Over the last 18 months, Lebanon has simultaneously faced an unprecedented series of dramatic situations: the exacerbation of a systemic economic crisis, which has seen the country’s GPD decreasing from close to US$ 55 billion in 2018 to an estimated US$ 33 billion in 2020; the diffusion of COVID-19; and, also, the terrible explosion at the Port of Beirut on August 4, 2020, which has produced hundreds of victims and thousands of injured, with damages estimated around $4 billion, concentrated in housing and cultural heritage. Significant areas of the city’s waterfront, as well as historic buildings, hospitals, infrastructures, warehouses and the major grain silo, have been seriously damaged. Today, in the city center, besides the signs of the devastation caused by the August explosion are other forms of ruins, which trace back to the Civil War (1975-90), and which are equally charged with political and cultural connotations. A few miles away from the port, in fact, stands the so-called Egg—a ruined concrete shell located in proximity of the famous Martyrs’ Square. Originally designed in 1965 by Lebanese architect Joseph Philippe Karam, the Egg is paradigmatic of Beirut’s current problems, but also of its incredible challenges and opportunities. Its location tells us about the intricate relationship between design, politics and public space. This article describes the Egg for its relevance as sounding board of higher instances, and its appropriation as a political act. The choice of the Egg as ideal place for conversation has crystalized the rise of alternative models of participation and, at the same time, has testified the latent capability of architecture to provide a framework for action. The Egg becomes an amplifier: its interiors absorb and reverberate the need for new demands—either spatial and political.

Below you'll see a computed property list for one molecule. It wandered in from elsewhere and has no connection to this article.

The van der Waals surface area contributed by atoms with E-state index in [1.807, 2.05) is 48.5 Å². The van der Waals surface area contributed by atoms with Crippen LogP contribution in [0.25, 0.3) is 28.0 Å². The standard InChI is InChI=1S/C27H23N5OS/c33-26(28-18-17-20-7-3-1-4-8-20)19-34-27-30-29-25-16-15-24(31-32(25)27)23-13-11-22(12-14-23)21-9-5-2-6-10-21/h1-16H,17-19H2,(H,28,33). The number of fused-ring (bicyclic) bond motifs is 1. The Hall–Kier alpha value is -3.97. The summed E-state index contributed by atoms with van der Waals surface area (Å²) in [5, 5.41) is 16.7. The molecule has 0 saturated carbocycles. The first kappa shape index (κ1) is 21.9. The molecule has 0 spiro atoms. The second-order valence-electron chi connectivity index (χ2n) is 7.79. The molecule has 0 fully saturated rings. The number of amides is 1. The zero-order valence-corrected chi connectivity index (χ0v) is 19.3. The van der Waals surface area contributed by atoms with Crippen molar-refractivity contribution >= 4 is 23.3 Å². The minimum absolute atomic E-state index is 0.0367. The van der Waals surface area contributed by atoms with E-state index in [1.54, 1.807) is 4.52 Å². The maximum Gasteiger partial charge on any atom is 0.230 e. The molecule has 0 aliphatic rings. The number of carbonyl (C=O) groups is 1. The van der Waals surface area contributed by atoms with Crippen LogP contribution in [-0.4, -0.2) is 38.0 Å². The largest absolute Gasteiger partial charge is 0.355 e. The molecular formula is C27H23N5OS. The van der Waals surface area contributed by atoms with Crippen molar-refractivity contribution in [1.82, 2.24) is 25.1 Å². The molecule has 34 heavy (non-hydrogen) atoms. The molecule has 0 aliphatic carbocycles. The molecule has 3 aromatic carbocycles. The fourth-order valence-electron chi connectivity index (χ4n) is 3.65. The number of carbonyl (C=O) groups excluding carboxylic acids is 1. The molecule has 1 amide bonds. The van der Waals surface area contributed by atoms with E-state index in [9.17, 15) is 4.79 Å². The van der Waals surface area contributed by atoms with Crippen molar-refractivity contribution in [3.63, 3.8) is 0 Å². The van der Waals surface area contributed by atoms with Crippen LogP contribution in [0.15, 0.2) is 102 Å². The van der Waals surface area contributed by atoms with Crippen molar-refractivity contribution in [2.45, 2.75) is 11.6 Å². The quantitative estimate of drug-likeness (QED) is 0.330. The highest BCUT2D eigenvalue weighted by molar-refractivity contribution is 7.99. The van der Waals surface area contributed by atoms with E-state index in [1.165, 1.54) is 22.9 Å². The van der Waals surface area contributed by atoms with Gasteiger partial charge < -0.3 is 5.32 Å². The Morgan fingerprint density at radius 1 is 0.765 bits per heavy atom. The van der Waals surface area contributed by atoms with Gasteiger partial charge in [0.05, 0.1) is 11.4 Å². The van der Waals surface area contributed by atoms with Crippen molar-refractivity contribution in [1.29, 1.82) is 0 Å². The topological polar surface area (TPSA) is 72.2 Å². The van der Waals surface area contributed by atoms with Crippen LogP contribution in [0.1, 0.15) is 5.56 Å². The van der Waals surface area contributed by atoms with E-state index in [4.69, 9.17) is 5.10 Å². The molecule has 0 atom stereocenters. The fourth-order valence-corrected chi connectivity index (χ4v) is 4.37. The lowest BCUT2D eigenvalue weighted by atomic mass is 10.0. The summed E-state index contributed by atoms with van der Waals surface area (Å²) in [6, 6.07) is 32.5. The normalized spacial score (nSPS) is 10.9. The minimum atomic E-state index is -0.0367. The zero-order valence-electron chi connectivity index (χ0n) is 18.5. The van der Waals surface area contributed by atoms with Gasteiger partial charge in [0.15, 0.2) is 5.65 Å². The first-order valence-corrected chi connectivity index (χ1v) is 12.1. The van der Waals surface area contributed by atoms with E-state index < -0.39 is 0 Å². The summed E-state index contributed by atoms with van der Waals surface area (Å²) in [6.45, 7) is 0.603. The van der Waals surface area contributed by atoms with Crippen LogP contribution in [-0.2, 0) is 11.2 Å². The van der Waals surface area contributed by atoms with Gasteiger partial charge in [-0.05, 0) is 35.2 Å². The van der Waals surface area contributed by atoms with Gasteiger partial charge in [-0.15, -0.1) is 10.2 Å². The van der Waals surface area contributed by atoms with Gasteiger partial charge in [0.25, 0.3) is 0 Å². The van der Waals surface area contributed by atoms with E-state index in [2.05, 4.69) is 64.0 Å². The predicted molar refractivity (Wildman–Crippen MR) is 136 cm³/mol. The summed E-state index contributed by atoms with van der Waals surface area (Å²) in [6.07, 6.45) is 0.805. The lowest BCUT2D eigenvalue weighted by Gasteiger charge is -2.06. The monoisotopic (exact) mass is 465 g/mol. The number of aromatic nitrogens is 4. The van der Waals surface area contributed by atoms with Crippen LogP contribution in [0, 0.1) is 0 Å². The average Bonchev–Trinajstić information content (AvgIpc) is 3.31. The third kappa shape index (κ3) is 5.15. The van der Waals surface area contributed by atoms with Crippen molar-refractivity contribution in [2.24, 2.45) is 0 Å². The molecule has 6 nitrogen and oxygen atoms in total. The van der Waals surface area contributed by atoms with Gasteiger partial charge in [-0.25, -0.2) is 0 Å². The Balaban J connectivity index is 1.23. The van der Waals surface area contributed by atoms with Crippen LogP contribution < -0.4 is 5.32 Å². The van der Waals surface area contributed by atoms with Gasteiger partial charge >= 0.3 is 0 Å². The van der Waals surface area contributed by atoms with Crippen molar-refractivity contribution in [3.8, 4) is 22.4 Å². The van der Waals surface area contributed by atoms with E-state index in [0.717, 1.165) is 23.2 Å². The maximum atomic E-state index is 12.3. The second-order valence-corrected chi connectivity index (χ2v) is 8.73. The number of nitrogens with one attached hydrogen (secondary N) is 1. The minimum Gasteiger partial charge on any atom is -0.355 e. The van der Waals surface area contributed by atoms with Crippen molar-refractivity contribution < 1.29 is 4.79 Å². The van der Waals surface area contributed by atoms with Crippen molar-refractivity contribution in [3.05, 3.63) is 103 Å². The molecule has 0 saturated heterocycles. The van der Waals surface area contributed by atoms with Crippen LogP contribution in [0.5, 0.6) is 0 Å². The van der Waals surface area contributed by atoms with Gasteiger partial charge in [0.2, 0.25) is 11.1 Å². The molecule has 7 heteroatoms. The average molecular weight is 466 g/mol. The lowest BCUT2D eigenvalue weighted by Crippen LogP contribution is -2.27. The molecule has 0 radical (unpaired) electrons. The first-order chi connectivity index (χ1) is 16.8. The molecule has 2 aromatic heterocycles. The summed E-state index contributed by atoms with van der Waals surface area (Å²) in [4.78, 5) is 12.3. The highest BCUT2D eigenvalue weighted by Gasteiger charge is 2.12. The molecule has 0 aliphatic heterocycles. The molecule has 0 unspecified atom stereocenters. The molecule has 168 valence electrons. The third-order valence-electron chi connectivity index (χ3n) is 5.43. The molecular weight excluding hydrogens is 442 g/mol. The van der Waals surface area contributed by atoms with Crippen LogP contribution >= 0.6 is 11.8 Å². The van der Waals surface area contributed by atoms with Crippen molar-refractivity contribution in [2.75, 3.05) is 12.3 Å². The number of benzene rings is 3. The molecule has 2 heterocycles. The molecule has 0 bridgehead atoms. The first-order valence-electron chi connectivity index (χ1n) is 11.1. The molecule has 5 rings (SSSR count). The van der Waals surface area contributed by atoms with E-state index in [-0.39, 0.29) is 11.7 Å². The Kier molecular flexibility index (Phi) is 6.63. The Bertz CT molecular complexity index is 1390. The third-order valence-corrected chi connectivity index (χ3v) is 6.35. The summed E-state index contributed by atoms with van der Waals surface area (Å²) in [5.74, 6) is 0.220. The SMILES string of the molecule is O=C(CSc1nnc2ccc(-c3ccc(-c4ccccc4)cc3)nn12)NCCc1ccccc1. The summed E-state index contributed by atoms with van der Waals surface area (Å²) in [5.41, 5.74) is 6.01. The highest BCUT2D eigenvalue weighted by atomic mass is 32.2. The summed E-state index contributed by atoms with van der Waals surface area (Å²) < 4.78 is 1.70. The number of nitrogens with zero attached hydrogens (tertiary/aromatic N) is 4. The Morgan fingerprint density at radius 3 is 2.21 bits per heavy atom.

|Volume||The Twenty-First-Century Polis|
|Publication status||Published - 2022|